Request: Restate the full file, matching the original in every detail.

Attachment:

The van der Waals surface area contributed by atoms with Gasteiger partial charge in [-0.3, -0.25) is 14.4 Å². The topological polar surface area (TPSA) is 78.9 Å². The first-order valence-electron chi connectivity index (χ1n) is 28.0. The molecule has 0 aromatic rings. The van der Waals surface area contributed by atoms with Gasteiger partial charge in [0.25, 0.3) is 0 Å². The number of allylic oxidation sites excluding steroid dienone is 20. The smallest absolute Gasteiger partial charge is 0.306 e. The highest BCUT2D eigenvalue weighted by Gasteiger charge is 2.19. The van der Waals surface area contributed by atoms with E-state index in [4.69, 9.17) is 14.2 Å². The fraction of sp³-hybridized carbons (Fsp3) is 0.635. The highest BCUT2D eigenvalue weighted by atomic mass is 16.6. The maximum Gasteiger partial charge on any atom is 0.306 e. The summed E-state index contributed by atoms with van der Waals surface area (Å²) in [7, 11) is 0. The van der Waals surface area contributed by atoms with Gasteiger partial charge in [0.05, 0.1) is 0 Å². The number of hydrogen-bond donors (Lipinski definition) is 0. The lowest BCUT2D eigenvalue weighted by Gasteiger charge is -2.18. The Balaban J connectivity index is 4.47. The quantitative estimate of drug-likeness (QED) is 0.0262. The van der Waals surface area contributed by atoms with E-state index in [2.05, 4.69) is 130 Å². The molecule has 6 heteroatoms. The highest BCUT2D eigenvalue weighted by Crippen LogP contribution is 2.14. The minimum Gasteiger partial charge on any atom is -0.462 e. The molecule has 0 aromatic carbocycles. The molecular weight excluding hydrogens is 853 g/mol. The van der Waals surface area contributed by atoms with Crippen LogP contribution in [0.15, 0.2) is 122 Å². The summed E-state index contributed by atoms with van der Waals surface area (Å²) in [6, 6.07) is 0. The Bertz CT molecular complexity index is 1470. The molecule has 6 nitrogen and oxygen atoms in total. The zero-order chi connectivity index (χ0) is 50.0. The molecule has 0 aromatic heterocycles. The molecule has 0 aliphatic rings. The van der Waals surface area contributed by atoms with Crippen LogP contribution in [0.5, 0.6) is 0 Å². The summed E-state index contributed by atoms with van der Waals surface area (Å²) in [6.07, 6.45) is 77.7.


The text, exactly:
The van der Waals surface area contributed by atoms with Gasteiger partial charge in [-0.3, -0.25) is 14.4 Å². The topological polar surface area (TPSA) is 78.9 Å². The first-order valence-electron chi connectivity index (χ1n) is 28.0. The molecule has 0 aromatic rings. The van der Waals surface area contributed by atoms with Gasteiger partial charge in [0.25, 0.3) is 0 Å². The number of allylic oxidation sites excluding steroid dienone is 20. The smallest absolute Gasteiger partial charge is 0.306 e. The highest BCUT2D eigenvalue weighted by Gasteiger charge is 2.19. The van der Waals surface area contributed by atoms with E-state index in [4.69, 9.17) is 14.2 Å². The fraction of sp³-hybridized carbons (Fsp3) is 0.635. The highest BCUT2D eigenvalue weighted by atomic mass is 16.6. The maximum Gasteiger partial charge on any atom is 0.306 e. The summed E-state index contributed by atoms with van der Waals surface area (Å²) in [7, 11) is 0. The van der Waals surface area contributed by atoms with Gasteiger partial charge in [0.05, 0.1) is 0 Å². The number of hydrogen-bond donors (Lipinski definition) is 0. The lowest BCUT2D eigenvalue weighted by Gasteiger charge is -2.18. The Balaban J connectivity index is 4.47. The quantitative estimate of drug-likeness (QED) is 0.0262. The van der Waals surface area contributed by atoms with E-state index in [2.05, 4.69) is 130 Å². The molecule has 6 heteroatoms. The highest BCUT2D eigenvalue weighted by Crippen LogP contribution is 2.14. The minimum Gasteiger partial charge on any atom is -0.462 e. The molecule has 0 aromatic carbocycles. The molecular weight excluding hydrogens is 853 g/mol. The van der Waals surface area contributed by atoms with Crippen LogP contribution in [0.15, 0.2) is 122 Å². The summed E-state index contributed by atoms with van der Waals surface area (Å²) in [6, 6.07) is 0. The Bertz CT molecular complexity index is 1470. The molecule has 6 nitrogen and oxygen atoms in total. The zero-order chi connectivity index (χ0) is 50.0. The molecule has 0 aromatic heterocycles. The molecule has 0 aliphatic rings. The van der Waals surface area contributed by atoms with Crippen LogP contribution in [0.5, 0.6) is 0 Å². The summed E-state index contributed by atoms with van der Waals surface area (Å²) in [6.07, 6.45) is 77.7.